by Andrew Pacholyk MS L.Ac ~
This Easter, by happenstance, I ended up home, alone in New York City. It was the first time, in a long time, that I had the opportunity to spend this holy day in my hometown. This particular day was the first day, in a long time, that you could walk outside in a t-shirt, sans the scarf, hat and jacket and enjoy the sunny 75 degree weather!
I decided that it would be an ideal day to get outside and stroll through the city. Then, it dawned on me, that it would be the perfect time to go and pay homage once again at the World Trade Center.
I have three very special connections to this sacred place. It was 1983, when I worked as a waiter at Windows on the World restaurant atop of the World Trade Center. It was here that I was schooled in the art of fine wine and service. It was my first encounter with the infamous legacy of chief James Beard, the steadfast maitre d’, Mrs. Lee and two of my dearest waiter colleagues, Kimberly and Michael. In those early years of my dance career, it was the restaurant that fed me, educated me and helped me pay my rent!
On September 10th, 2001, my brother Steven, his wife Katherine and myself, took our parents to Windows on the World for a drink to celebrate their wedding anniversary on that day. I recalled the swift ride up in the large elevators, recollecting back to my days as a waiter, traveling up and down in them for a year. In the bar, I remember looking out of the tall, floor to ceiling windows at the spectacular orange sunset, as we toasted my parents and their joyful union of 45 years together.
The next morning, September 11th, 2001, I was crossing Fifth Avenue early in the morning to meet my friend Antonio for breakfast. As I stride across, I noticed everyone in the street looking south. As I turned to see what everyone’s eye were fixed on, I saw the first plane as it hit the North Tower. The image, burned into my mind, will always be apart of my psyche.
So now, 10 years later, I was off to see the progress and reinvention of the World Trade Center. With Ipod in tow, I walked along the waterfront down Hudson River Park. Hudson River Park is the largest park to be built in Manhattan since the completion of Central Park. The Park offers facilities for active and passive New Yorkers with tennis courts, basketball, jogging and cycling paths for the active participant and ample space to layout and get sun, benches for resting and grassy knolls to relax upon. Stretching from 42nd street to Battery Park, this landscaped, manicured and constantly evolving recreation of the Westside Highway has been an amazing transformation. I was curious to see the brand new children’s playground, miniature golf and skate park that just opened a few weeks before. What I also discovered on my walk to the World Trade Center, was an incredible new installation of a boardwalk that reminded me of being in Fire Island. Exquisitely landscaped with huge rocks and a boardwalk rising and falling over gently rolling hills, this wonderful passage was adorn with fragrant pine trees and juniper bushes. Strategic plantings of seasonal grasses and low ground cover added to its appeal. Benches where placed at the edges of the boardwalk, which made for very private spaces in a wide open area flanked by the Hudson river on the west and the Westside Highway to the east.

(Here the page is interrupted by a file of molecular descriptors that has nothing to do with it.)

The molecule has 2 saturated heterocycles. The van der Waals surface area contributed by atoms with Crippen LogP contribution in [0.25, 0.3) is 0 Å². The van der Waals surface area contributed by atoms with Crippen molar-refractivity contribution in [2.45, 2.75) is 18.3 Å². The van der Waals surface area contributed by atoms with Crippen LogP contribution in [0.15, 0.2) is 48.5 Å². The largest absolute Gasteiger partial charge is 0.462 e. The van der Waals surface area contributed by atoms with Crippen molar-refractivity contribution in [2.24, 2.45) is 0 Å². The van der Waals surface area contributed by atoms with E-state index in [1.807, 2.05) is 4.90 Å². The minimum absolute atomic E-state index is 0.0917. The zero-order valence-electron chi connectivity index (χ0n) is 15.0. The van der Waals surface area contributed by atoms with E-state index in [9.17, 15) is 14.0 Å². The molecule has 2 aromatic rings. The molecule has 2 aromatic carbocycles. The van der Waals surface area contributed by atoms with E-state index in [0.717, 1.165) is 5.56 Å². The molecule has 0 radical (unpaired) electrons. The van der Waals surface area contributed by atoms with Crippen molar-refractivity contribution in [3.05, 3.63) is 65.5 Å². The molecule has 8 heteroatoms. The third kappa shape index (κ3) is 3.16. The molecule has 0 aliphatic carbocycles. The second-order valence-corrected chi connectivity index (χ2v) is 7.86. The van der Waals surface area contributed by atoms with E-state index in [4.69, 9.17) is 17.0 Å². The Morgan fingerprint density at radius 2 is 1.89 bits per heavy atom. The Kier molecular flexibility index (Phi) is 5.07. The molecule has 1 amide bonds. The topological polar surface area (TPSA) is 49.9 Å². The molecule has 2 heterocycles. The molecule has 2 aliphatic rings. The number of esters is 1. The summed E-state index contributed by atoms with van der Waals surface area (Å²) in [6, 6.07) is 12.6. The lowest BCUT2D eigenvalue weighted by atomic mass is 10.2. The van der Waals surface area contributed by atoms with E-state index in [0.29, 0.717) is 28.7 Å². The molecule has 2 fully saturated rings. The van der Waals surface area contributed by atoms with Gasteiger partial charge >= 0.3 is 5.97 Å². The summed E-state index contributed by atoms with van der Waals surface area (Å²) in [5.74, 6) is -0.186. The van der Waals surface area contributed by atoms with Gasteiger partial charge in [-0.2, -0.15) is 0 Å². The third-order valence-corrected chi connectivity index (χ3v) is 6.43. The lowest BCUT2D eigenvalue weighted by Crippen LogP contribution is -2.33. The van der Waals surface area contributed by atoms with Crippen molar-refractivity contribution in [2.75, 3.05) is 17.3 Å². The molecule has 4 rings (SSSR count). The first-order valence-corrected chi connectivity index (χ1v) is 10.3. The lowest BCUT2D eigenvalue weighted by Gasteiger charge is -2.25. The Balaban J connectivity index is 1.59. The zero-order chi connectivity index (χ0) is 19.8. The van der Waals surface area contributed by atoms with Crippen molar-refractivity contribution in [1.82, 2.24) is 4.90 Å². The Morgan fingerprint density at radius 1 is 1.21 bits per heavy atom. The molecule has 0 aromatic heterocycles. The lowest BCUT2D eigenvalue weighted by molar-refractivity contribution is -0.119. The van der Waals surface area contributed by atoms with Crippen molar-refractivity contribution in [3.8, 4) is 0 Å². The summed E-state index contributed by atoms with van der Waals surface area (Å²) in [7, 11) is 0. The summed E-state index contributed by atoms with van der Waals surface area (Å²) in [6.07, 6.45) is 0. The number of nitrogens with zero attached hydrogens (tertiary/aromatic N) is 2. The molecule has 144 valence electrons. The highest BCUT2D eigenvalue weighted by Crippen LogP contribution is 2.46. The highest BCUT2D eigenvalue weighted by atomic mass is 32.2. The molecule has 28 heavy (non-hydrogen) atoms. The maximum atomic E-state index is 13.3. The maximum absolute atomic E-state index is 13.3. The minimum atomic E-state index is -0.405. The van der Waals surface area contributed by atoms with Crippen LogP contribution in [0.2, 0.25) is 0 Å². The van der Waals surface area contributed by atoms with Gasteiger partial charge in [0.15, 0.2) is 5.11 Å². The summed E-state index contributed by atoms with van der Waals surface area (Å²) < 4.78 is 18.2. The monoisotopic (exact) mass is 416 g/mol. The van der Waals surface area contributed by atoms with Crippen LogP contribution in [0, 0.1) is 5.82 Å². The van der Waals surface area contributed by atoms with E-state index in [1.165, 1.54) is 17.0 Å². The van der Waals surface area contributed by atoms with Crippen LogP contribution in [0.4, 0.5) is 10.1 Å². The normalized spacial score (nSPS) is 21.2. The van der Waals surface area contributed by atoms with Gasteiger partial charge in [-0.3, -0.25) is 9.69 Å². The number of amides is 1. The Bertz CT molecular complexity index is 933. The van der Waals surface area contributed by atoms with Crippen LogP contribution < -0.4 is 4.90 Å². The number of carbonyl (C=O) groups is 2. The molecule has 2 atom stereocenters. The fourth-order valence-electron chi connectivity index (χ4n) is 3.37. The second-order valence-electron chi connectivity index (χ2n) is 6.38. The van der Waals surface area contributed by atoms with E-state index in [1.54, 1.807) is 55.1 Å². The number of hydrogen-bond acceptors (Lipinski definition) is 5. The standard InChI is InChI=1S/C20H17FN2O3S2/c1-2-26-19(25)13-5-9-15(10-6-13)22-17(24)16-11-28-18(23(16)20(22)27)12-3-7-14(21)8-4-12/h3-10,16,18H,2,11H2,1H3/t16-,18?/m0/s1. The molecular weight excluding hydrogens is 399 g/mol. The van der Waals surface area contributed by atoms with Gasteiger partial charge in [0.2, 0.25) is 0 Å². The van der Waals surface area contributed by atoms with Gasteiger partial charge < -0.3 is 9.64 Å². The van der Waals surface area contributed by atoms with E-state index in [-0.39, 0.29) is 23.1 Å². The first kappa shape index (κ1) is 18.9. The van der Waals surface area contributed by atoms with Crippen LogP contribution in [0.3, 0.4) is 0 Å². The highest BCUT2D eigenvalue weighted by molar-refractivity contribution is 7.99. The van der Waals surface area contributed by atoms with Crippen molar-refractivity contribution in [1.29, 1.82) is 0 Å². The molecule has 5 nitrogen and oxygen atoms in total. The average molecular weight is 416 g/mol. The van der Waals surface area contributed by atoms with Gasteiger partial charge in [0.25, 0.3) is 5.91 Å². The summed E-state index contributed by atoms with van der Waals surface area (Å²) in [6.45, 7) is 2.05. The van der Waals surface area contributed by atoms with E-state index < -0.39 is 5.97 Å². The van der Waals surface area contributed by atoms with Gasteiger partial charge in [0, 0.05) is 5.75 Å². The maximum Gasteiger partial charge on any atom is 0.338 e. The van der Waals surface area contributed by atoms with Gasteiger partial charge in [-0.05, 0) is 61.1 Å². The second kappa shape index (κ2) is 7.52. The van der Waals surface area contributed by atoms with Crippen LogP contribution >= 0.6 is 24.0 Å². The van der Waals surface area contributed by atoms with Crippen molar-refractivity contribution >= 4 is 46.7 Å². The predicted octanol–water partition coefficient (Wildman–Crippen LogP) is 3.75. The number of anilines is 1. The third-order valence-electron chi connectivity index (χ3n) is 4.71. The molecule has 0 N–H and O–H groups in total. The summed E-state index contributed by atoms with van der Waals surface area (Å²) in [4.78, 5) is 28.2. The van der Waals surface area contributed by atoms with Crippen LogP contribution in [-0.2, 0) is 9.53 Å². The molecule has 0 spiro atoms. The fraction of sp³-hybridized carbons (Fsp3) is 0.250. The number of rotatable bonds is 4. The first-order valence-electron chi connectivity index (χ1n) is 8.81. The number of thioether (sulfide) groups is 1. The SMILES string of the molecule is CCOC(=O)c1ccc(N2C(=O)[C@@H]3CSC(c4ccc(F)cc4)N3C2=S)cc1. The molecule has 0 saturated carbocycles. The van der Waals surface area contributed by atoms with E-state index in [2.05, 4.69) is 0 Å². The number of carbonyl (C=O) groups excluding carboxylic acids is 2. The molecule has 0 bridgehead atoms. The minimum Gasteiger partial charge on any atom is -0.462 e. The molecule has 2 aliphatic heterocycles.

On a special note, the Hudson River Park’s 400 acres of water area have been designated as the Hudson River Park Estuarine Sanctuary. Estuaries occur where fresh water from the land meets salt water from the ocean, resulting in a dynamic nutrient-rich habitat with high biodiversity. This designation acknowledges the importance of the sanctuary as an official New York State significant Coastal Fish and Wildlife habitat.
As I approached the area of the World Trade Center, I passed an entire block of fragrant jasmine trees in full bloom. The scent from this heavenly flower is one of the sweetest and most memorable fragrances on earth. I reached up and pick a bloom to take with me to my destination.
I walked up Warren Street and turned the corner trying to get my bearings and recognize anything I could remember from before that day. Landmarks I knew, seemed to be either shadows of their former selves or gone entirely. It had been five years since I last visited the site and the borders around the area have continued to change and morph as the construction progresses. At that exact moment on my IPod, the song, Night On Bald Mountain started playing. Unaware of what I was listening to before this, the swirling strings and thunderous base immediately brought back in my mind, the confusion and horror of that day! I listened with great intent as I walked through the stone canyons. I could not help but think about those who endured the unspeakable. Tension rose up in my throat and I actually broke out in a sweat.
All of a sudden, I rounded a corner and a bell in the music started tolling. It resonated in my ear like a tranquilizer. The tone and rhythm of the music at the end of Bald Mountain, finishes with the redeeming light and sunrise, clearly recognizable in the music by the choir. In Fantasia, Disney’s musical interpretation of several beloved classical music pieces, (which I was listening to), Night on Bald Mountain is paired with its “yin counterpart, Ave Maria. This is one of the most influential musical pairings in history, that deserves high recognition for its relevance. As Ave Maria swelled in my ears, I burst into tears as my eyes became fixed on the new Freedom Tower. Standing at 58 stories (about 680 feet, less than halfway to its planned 1,776-foot height), the steel and glass figure commanded attention! I was then made wonderfully aware of the resurrection taking place before me. I stopped to say a prayer and offered the Jasmine bloom in respect for those who are interred there. It will be an Easter that will remain ever important in my memory.